Finally, semiconductor shortages of controllers and other NAND sub-components are causing supply chain uncertainty, which puts upwards pressure on ASPs. The recent shutdown of Samsung’s manufacturing facility in Austin, Texas, USA, which manufactures NAND controllers for its SSDs, further amplifies this situation and will likely accelerate the NAND pricing recovery, particularly in the PC SSD and mobile markets, where impacts from the controller shortages are most pronounced.
While many hurdles remain as the market claws back from the impacts of the unprecedented pandemic, the 12-month outlook for NAND has improved dramatically over the past few months with the market poised for a strong recovery in 2021.
DRAM market is shifting into high gear and could soon break revenue records
The last two years have been difficult for the DRAM industry. Prices fell 49% in 2019 and 14% in 2020. Revenues have also declined dramatically off their peaks of 2018. There is, however, a silver lining to the bad news of the last two years. Suppliers have underinvested in new production capability which means supply will be tight for the next 12-18 months. This alone would have resulted in growing revenues in 2021 and 2022. But supply is only one half of the equation – demand also must be considered, and in 2021 the demand picture is looking very bright.
“Demand for DRAM in 2020 was enigmatic, strong when it was expected to be weak (first half of the year) and weak when it was expected to be strong (second half of the year)”, asserts Mike Howard, VP of DRAM and Memory Research, part of the Semiconductor, Memory & Computing division at Yole. “COVID clearly had a major impact on many of the big DRAM segments. Smartphone sales were down yet the surge in work-from-home activity was a strong tailwind for the PC and Datacenter segments.”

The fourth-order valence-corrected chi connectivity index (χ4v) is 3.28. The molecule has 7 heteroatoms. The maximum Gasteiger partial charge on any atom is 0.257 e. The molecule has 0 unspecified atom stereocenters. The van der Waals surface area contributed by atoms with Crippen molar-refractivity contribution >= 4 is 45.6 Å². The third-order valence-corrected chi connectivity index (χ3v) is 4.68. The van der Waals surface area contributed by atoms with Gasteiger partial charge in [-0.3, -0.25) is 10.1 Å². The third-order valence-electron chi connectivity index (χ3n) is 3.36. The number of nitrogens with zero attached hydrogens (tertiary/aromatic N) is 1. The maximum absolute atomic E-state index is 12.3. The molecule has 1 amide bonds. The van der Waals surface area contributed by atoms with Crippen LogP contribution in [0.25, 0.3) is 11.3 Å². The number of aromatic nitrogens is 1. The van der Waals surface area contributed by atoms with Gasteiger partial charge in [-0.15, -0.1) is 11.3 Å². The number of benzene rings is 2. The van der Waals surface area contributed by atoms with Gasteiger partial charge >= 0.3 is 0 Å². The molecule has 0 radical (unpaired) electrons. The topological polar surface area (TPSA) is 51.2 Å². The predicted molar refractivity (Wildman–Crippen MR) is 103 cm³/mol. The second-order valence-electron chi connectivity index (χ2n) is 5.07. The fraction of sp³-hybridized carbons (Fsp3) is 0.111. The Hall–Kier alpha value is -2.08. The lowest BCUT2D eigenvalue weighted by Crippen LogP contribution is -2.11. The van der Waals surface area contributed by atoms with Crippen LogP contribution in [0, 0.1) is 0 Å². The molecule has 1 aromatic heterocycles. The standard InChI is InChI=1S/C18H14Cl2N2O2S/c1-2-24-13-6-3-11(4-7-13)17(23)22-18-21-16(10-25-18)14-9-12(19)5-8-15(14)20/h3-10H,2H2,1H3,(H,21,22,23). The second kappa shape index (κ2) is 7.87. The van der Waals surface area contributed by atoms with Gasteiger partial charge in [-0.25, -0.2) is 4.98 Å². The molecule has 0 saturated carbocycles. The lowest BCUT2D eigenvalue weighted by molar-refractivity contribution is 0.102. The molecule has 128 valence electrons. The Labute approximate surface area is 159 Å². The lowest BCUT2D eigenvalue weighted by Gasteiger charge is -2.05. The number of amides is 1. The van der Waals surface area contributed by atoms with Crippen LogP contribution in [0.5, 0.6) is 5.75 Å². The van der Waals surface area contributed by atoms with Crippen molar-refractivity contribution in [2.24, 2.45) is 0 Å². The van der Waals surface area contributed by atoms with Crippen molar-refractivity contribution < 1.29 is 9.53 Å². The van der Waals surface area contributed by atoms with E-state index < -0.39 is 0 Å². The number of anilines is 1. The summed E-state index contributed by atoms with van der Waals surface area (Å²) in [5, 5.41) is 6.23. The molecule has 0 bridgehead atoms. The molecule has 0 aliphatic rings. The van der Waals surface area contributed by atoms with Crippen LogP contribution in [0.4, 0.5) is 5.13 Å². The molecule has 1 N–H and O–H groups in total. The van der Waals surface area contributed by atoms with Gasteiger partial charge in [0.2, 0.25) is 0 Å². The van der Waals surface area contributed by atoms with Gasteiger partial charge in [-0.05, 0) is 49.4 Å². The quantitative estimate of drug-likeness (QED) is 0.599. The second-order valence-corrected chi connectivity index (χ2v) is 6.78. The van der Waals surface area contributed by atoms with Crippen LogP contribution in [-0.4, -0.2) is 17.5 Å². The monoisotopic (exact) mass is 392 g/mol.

2021 is shaping up for strong demand growth across most segments. For some segments (e.g., Smartphone) the growth is a result of the weak sales of 2020. For other segments (e.g., Datacenter) the growth expected in 2021 is a continuation of trends that have been developing over the last five plus years. Regardless of segment, the underinvestment of 2019 and 2020 will limit the amount of production growth in 2021 which will certainly have a significant impact on the overall supply-demand balance. For DRAM, the question is not whether the market will be tight, but instead how tight will the market be? A robust recovery from COVID could push the DRAM market even higher than expectations.
Outlook appears rosy, but the only certainty in the memory markets is uncertainty.
Putting it all together, overall memory market dynamics are trending in a very favorable direction, with momentum growing for a breakout year with rising prices, improved supplier profitability, and record industry revenues for both DRAM and NAND. However, the past year has reinforced the notion that nothing is a given, so we will continue to actively monitor these markets to stay prepared for the changes that will come, with a readiness to expect the unexpected.
Yole’s Memory Quarterly Market Monitors, NAND and DRAM will be published every beginning of March (Q1), June (Q2), September (Q3) and December (Q4). The aim of Yole’s team is to give a closer look at the main markets and players.
Yole’s analysts invite you to follow our memory activities on i-Micronews, especially during this complex period due to the impact of COVID-19.
Stay tuned to i-Micronews to get further info. about our memory activities!
About the Live Market Briefing
DRAM & NAND Memory markets show building strength – Could we be entering the next supercycle? On April 7 at 5:00 PM CET
The memory markets struggled through a mixed 2020 but appear to have emerged strongly positioned. Could 2021 be the beginning of another memory supercycle?
About the Memory team
As VP of NAND and Memory Research, Walt Coon joins Yole Développement’s memory team, part of the Semiconductor, Memory & Computing division.